Intensive agriculture continues to breach the EU’s nature protection laws by destroying habitats and wildlife on protected sites.

Now a group of environmental NGOs is calling on Environment Commissioner Karmenu Vella to use the remaining months left of his mandate to leave a lasting legacy for nature by intervening where EU governments are turning a blind eye to this destruction.


The EU’s nature’s laws – the Birds and Habitats Directives – are world-leading and protect threatened wildlife and habitats, but when EU agricultural policy and funds are not used to support farmers to work in harmony with nature the results can be devastating.

Given the collapse of vital pollinators and that so many of our species and habitats remain under threat across Europe as a direct result of intensive agriculture, the European Environmental Bureau, BirdLife Europe, WWF European Policy Office, and Friends of the Earth Europe have outlined the need for an environmentally ambitious reform of the Common Agricultural Policy (CAP).

Tablas de Daimiel © Jorge Sierra-WWF Spain

One protected site where the impact of intensive farming is strongly felt is the Tablas de Daimiel wetland in Spain which has an excessive number of both legal and illegal wells that continue to overexploit the ‘aquifier’ – an underground layer of water-bearing permeable rock. Tablas de Daimiel is infamous as the most dramatic and best documented case of wetland degradation in the area. Between 2006 and 2009, the wetland completely dried up causing a severe underground fire. This, combined with eutrophication, have had dramatic consequences on the ecosystem.

The wetland area is renowned for having a high abundance and diversity of both bird and aquatic plant species, and as such the site is supposed to be protected under the EU nature laws. Huge numbers of bird populations can be found there in the winter, including the mallard and the red-crested pochard – and they all need a healthy wetland to survive.


Sergiy Moroz from the European Environmental Bureau (EEB) said that the European Commission should “bring the infringement case against Spain for the lack of implementation of the EU nature and water legislation and ensure that Spanish authorities put in place management and control measures to address illegal water abstraction in the Tablas de Daimiel wetland”.

Lake Koroneia in Greece, known as ‘Europe’s Aral Lake’

Overabstraction is also a problem for the fourth largest lake in Greece, Lake Koroneia, dubbed ‘Europe’s Aral Lake’, and this is exacerbated by pollution from intensive agriculture. The lake used to be over 45 sq km in size but it has lost a third of its surface water area in 30 years. This is bad news for the fish and birdlife that call the lake home.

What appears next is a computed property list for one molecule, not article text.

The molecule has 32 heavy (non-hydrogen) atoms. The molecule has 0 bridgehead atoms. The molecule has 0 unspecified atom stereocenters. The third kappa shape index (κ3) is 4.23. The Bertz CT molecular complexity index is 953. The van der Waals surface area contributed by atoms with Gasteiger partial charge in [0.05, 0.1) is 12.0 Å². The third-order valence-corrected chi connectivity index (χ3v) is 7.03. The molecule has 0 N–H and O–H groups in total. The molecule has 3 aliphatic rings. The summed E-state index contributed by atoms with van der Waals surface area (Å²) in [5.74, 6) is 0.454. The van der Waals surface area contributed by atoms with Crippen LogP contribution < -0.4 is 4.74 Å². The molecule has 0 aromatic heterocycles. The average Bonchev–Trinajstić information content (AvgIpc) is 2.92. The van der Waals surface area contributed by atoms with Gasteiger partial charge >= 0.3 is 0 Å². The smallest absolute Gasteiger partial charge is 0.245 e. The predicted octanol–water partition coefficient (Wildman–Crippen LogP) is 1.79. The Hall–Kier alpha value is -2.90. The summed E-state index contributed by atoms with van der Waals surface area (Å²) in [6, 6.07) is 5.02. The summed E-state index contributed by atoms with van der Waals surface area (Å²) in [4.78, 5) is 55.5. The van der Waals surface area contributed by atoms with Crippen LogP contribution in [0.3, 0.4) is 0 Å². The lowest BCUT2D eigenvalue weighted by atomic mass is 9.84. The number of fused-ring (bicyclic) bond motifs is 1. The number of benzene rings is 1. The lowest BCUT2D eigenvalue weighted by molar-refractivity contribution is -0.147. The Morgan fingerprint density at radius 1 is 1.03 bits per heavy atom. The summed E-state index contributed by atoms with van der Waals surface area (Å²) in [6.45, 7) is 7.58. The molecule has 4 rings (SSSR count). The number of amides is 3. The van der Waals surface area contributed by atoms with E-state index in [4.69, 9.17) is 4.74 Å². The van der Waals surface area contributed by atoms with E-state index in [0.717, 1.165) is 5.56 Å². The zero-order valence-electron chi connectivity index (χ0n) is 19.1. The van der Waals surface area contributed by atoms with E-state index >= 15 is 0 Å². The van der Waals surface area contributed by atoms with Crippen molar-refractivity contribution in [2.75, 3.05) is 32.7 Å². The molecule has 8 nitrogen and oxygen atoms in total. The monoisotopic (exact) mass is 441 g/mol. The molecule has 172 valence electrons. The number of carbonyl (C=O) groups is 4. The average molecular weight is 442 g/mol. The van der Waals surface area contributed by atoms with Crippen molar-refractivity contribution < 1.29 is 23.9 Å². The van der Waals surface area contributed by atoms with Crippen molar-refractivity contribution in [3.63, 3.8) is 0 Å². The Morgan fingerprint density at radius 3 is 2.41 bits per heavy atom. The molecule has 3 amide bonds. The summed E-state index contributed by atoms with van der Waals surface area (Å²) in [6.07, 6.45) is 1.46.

Lake Koroneia hosts numerous threatened, endemic and rare habitats, species and breeding, wintering or staging birds (e.g. the squacco heron Ardeola ralloides, white-tailed eagle Heliaetus albicilla, and the pygmy cormorant Phalacrocorax pygmeus) and is a Natura 2000 site protected under the EU Birds and Habitats Directives.

Lake Koroneia is also currently polluted by runoff from a nearby landfill site which has already led to the deaths of thousands of fish. Moroz added that it was crucial to “immediately tackle pollution from all sources including from agriculture” and put in place “an agency to oversee management of all protected nature sites in Greece to ensure all sites are managed”. Currently only 30 out of 400 protected sites in Greece are being properly managed.

On 6 April, all eyes will be on MEPs on the European Parliament’s Agriculture committee who will vote on the European Commission’s proposal for reform of the CAP which will cover the years 2021-2027.

This vote will follow on from a landmark agriculture vote last month in the Parliament’s Environment committee when MEPs voted to ring-fence EUR 15 billion of the EU’s farm subsidies to support farmers to work with nature.

Ariel Brunner, Senior Head of Policy at BirdLife Europe, said:

“With February’s vote, MEPs on the Environment Committee have put the EU’s money where its mouth is. Nature is dying at the hands of intensive farming. Farmers need support to save nature, themselves and all of us. The spotlight is now on the Agriculture Committee to embrace these recommendations and lead the Parliament as a whole to finally take biodiversity seriously through fixing the devastating impact of the CAP.”

An ‘island of nature’ in Castro Verde, Portugal

One example of what can happen when EU CAP money is put behind nature-friendly farming is a scheme in Castro Verde in Portugal, a place locals now describe as an extensive ‘island of nature’ in a sea of intensive agriculture.
The scheme promoted traditional land use with one year of crops followed by several years of extensive grazing by sheep. This ensured that a unique flora and fauna was preserved, including birds of prey and vultures, as well as the little and great bustard. Over the years the scheme had its ups and downs, but overall it was successful, resulting in an increase of great bustard from 300 to 1000. Castro Verde is now internationally renowned and was awarded the status as a UNESCO world heritage site.